President Donald Trump notched a legislative achievement this week when he signed into law the United States–Mexico–Canada Agreement (USMC)A, a massive trade deal that was the result of months of negotiating. But even in his speech outside the White House after the signing, Trump couldn’t help but reference impeachment.
The USMCA trade deal, which is the Trump administration’s NAFTA replacement, passed the House in December — in the same week that the House adopted articles of impeachment. Trump even remarked that he’s only nice to the Republican senators because he needs them to vote for him in the upcoming impeachment trial.
Trump rattled off a few senators, thanking them for their help with the trade deal and then joked, “I want to just if I could mention, because we do have some incredible people that work so hard, and, senators. Maybe I’m being just nice to them because I want their vote. Does that make sense?”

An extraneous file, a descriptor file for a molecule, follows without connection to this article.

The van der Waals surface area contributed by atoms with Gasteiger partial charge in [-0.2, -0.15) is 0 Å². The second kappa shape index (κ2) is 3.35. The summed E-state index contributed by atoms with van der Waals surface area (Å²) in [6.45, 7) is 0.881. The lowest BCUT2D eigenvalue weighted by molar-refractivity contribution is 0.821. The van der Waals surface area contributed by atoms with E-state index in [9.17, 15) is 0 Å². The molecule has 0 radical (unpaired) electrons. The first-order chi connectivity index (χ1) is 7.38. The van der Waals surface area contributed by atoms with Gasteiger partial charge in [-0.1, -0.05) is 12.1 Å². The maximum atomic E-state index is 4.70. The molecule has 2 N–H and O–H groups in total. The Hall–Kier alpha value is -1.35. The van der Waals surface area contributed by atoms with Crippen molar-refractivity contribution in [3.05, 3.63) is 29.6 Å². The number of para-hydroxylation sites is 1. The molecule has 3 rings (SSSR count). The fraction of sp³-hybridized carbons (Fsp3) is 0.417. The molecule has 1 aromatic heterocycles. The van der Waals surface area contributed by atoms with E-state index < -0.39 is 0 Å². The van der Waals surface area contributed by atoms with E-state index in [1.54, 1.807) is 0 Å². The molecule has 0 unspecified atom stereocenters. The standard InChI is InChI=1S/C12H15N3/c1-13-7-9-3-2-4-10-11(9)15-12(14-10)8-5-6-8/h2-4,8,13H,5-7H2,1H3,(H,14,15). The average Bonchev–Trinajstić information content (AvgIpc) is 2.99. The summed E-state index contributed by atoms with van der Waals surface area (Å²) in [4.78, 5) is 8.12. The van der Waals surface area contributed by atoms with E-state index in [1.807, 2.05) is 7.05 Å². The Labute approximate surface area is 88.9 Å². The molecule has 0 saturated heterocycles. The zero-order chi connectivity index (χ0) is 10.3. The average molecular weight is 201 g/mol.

“I don’t want to leave anybody out. Hey congressman, I already got your vote, 196 to nothing. To hell with you. I think I have to mention some senators, I think.”
Here’s a clip of the remarks:
"Maybe I'm being just nice to them because I want their vote, does that make sense? I don't want to leave anybody out," President Trump says to laughter about GOP senators while thanking those who worked on the USMCA trade agreement. https://t.co/h6xr98PTUq pic.twitter.com/QH2c8sxB8x— ABC News (@ABC) January 29, 2020
Trump’s impeachment fate is now in the hands of those senators, who seem certain to acquit the president in their upcoming vote. They have spent the last few weeks haggling over whether or not they will hear witnesses and new evidence in the case.
CBS previously reported that a GOP source said that were warned that voting against the president would lead to their “head on a pike” and in his closing arguments, House Impeachment manager and House Intel Chairman Adam Schiff referenced that reporting and challenged the Republicans in the chamber.
That remark outraged Republican senators, one of whom called it “insulting and demeaning.”